7. To create and manage your own ROS workspaces, there are various tools and requirements that are distributed separately. To install this tool and other dependencies for building ROS packages, run:

 sudo apt-get install python-rosinstall python-rosinstall-generator python-wstool build-essential 

First steps

To be good at ROS programming, you need to understand ROS filesystem concepts and be able to use roscd, rosls, and rospack commandline tools.

After that, lets instal turtlesim. This package illustrate how different things work. Use the following command:

 sudo apt-get install ros-kinetic-turtlesim 

Now, there is a need to configure rosdep systemwide. Just execute command:


The goal of this command is to initialize rosdep, which is a tool for checking and installing package dependencies in an OS-independent way. On Ubuntu, for instance, rosdep acts as a front end to apt-get.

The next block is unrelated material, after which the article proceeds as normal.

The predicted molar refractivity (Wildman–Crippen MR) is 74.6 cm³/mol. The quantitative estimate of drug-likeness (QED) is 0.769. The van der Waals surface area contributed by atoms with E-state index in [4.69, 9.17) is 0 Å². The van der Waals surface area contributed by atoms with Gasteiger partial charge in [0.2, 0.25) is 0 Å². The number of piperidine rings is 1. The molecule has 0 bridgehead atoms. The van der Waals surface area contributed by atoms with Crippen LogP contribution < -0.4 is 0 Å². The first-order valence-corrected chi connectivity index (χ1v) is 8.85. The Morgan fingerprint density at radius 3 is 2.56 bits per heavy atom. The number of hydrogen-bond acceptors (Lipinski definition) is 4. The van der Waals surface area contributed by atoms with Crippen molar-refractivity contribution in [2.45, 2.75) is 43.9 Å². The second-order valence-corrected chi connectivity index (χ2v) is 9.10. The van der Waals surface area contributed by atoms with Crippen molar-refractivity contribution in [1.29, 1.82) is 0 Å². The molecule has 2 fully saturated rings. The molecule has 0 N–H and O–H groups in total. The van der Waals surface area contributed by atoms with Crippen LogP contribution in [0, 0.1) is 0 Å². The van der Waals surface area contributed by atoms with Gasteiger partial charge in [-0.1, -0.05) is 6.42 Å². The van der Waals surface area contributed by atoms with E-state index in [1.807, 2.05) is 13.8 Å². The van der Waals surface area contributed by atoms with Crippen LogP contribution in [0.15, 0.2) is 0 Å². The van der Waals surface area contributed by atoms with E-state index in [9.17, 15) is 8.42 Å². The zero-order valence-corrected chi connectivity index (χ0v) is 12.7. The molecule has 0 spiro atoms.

Account Configuration Doesn't matter you install ROS yourself of you're using a computer with pre-installed ROS, the are two important configuration steps that must be done within the account of every user that is going to ROS using.

At start, initialize the rosdep system in your account:

 rosdep update 

This command stores some files in your home directory, in a sub-directory named .ros. This action must be done one time.

Before using this command be sure you are acting into your own account, not using sudo.

Turtlesim example Lets start ROS programming with a simple example. This exercise serve a a few purposes: it provides opportunity to check that ROS is installed correctly, introduce turtlesim simulator and it is used in a lot of tutorials published on web.

Starting turtlesim

rosrun turtlesim turtlesim_node
rosrun turtlesim turtle_teleop_key

By running separate command terminals we can run three commands simultaneously. If the configuration is OK you can see a graphical window:

This window shows a simulated turtle robot that operates in a squad. (Note, the appearance of your turtle may be different. It depends from the version of ROS). If you choose the terminal one which is executing turtle_teleop_key and give the inputs by pressing Left, Right, Up, Down, the turtle should move to your commands.